Walking the Thin Blue Line

Huskies take notice of Thin Blue Line flag in Officer Corbin’s office.

Isabella McDavid, Writer

With the induction of the Peace Flag into The Morgan School, there have been conflicting opinions about hanging the flag in the upper hub. The flag is used for The Rainbow Peace Flag Project, or better known as “The Peace Flag Movement” with its goal to contest violence and create a unified front despite race, sexuality, spirituality, age, culture, and ability.  Its origins lay in Italy, where it was first flown in a peace rally in 1961. The flag was colored like the rainbow and had the lettering of “Pace”(or peace in Italian) printed in the middle. Since then the flag has been adopted by many organizations in the hope of creating a sense of peace in the world.  In 2019, the flag was redesigned to include four skin tone stripes representing the rainbow of humanity, to change the letters from white to black in solidarity with the Black Lives Matter movement, and to put all the colors side by side as a symbolic move away from hierarchy and toward equality. The Corgan family donated the flag to the school.  The Social Justice club decided where to hang the flag and created a poster explaining the intent behind The Rainbow Peace Flag Project in order to promote equality within the school and build a more inclusive environment for not just Morgan but Clinton as a whole.

However, the peace flag is not the only flag that has been stirring up controversy among Morgan students.

A rainbow peace flag that has 4 skin tones on the left side with bold black text in the middle
Art by: Virginia Fitzgerald

Past the front office and nestled in officer Corbin’s office, is an American flag with a singular blue strand in the middle. Properly known as one of the seven first responders’ flags, or more accurately The Thin Blue Line Flag. The flag was created to honor police who have served as well as those who have lost their lives in the line of duty.  When students log into Raptor in the morning, students see the flag in his office. Some students expressed concern about the flag hanging near the entrance to the school.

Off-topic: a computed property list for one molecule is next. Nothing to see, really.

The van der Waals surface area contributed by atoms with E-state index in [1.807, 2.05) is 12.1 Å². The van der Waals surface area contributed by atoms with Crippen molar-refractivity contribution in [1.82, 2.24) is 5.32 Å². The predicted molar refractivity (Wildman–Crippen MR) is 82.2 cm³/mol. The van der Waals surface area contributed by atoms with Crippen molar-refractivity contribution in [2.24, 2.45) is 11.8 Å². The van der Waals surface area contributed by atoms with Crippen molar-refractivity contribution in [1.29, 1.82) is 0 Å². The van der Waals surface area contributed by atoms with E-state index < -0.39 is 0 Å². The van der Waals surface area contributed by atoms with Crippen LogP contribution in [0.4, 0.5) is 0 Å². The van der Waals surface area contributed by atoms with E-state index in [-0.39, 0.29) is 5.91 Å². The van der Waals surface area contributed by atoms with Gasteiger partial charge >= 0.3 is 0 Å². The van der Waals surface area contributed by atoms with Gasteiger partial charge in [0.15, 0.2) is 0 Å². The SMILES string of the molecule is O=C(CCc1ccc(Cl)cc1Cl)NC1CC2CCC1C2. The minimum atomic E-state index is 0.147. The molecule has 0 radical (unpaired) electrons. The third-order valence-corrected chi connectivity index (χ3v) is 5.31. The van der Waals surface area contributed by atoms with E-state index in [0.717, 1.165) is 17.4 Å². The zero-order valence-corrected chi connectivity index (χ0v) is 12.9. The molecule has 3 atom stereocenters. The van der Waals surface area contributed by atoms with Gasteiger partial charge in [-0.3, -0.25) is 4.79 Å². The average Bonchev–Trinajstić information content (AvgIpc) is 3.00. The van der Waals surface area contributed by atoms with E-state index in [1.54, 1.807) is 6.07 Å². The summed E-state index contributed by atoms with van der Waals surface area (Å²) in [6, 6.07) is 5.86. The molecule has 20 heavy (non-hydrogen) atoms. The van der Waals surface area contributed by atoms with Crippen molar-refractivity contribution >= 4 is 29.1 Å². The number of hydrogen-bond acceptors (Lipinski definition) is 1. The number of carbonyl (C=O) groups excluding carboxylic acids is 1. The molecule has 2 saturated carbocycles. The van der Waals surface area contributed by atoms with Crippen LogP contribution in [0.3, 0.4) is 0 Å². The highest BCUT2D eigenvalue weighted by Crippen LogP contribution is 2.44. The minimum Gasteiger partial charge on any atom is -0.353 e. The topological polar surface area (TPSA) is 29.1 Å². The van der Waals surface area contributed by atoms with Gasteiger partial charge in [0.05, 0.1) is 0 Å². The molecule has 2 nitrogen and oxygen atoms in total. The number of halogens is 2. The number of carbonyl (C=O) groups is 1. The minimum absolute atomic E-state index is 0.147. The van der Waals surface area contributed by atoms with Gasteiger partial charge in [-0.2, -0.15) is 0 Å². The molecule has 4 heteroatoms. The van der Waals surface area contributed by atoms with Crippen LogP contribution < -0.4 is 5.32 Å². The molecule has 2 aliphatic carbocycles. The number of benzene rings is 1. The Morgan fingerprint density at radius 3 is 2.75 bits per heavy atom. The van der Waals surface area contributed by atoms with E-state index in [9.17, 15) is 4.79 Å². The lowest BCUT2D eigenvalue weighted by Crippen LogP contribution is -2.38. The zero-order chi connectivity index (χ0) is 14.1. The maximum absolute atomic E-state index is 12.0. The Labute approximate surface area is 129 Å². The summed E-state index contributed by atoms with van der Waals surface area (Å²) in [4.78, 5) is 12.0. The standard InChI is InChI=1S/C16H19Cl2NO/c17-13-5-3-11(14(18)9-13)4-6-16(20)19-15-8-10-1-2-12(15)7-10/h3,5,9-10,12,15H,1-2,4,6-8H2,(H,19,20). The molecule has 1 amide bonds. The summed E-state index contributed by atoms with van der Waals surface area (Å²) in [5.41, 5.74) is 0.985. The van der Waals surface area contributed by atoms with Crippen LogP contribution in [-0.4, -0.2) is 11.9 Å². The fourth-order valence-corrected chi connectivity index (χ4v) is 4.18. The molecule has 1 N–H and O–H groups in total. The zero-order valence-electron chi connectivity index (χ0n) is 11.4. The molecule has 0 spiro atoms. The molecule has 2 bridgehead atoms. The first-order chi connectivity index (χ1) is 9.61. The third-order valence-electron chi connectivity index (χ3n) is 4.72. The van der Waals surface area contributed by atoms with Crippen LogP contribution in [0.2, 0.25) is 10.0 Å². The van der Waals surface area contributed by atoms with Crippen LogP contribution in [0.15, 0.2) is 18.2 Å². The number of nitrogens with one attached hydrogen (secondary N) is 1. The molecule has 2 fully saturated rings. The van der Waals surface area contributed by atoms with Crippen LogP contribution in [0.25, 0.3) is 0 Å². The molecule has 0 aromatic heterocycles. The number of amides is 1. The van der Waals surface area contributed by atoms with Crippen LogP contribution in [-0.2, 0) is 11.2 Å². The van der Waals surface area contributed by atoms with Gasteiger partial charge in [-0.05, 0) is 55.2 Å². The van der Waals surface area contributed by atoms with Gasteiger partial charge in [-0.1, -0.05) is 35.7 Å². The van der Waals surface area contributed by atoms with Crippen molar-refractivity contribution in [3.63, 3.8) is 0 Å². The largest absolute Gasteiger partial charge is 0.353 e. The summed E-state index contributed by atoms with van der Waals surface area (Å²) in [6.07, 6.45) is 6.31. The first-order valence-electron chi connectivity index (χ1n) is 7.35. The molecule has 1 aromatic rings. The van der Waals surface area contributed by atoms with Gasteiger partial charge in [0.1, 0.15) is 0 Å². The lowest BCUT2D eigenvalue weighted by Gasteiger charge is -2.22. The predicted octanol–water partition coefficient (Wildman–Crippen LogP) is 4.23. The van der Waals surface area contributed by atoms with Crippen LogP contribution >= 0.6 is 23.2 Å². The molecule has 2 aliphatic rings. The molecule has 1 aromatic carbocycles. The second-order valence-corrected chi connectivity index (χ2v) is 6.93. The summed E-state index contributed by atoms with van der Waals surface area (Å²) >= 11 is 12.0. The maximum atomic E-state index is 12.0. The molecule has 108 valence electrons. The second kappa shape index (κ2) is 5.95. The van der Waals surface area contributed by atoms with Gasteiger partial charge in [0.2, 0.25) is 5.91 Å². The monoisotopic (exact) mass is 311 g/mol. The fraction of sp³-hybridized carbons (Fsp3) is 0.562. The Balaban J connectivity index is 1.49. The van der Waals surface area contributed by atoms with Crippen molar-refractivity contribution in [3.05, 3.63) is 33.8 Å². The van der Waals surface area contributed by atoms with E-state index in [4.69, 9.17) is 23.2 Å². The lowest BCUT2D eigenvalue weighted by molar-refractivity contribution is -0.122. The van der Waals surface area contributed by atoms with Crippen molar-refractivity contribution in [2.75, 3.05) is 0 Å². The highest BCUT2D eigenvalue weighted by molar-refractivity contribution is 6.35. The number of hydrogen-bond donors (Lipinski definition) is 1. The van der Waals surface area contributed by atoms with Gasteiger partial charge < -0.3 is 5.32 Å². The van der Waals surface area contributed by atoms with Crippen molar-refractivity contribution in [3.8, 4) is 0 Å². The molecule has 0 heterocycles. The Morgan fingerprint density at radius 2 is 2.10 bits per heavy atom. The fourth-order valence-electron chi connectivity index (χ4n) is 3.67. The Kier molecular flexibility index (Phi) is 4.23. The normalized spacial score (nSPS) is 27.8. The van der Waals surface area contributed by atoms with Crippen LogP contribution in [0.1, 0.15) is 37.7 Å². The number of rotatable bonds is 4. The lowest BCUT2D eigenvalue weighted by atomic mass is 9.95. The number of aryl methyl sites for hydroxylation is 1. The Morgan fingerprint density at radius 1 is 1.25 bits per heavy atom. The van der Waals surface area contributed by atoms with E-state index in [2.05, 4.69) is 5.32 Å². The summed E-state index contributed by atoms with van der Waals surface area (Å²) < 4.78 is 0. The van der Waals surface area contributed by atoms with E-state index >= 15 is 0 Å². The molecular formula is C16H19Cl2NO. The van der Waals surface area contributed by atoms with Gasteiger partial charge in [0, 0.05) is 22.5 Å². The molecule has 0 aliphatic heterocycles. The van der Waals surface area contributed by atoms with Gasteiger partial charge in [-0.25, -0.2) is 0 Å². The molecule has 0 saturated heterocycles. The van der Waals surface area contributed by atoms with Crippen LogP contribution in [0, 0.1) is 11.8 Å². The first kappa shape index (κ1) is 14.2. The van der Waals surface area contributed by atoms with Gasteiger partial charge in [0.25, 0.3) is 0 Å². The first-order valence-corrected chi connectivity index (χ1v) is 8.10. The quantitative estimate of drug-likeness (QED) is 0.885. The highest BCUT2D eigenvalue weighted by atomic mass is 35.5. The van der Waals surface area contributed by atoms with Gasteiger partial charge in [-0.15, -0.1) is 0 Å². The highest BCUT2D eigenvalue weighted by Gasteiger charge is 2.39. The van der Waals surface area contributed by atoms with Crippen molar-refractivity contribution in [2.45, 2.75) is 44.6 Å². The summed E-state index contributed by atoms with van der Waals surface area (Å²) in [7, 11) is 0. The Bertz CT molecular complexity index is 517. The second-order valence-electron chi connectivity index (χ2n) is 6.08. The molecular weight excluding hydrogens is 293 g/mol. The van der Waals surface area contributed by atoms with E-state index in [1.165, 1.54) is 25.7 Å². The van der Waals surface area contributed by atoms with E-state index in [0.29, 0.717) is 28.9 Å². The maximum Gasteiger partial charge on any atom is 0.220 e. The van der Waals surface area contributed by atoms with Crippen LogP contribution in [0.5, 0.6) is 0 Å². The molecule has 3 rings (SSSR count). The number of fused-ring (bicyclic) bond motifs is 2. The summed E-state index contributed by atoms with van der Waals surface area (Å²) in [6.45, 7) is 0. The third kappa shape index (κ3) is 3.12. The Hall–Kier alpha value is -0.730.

Man walking underneith a thin blue line flag and an american flag
Photography: Tony Webster


The “elephant” in the room has to be addressed first to talk about the general issue at hand.  

The “Black Lives Matter” movement came to fruition in July 2013 after the acquittal of an officer, George Zimmerman, who had been responsible for the death of Black teen Trayvon Martin 17 months earlier in February 2012. The hashtag associated with the movement helped spread the cause and brought glaring issues regarding police brutality to the forefront. The movement still holds on strong with the most recent peak of protests happening during June 2020 after George Floyd died when Minneapolis Police Office Derek Chauvin kneeled on his neck. 

The “Blue Lives Matter” movement was created in December 2014, after the homicides of NYPD officers Rafael Ramos and Wenjian Liu in Brooklyn, New York. The movement was made as a counter to the Black Lives Matter movement. This left a sour taste in people’s mouths, as the movement’s parody of the Black Lives Matter movement made it seem as though it was only established as a way to mock the cause. Not only that, but its presence in rallies and protests, especially violent ones, shed a negative light on any cause it wished to pursue.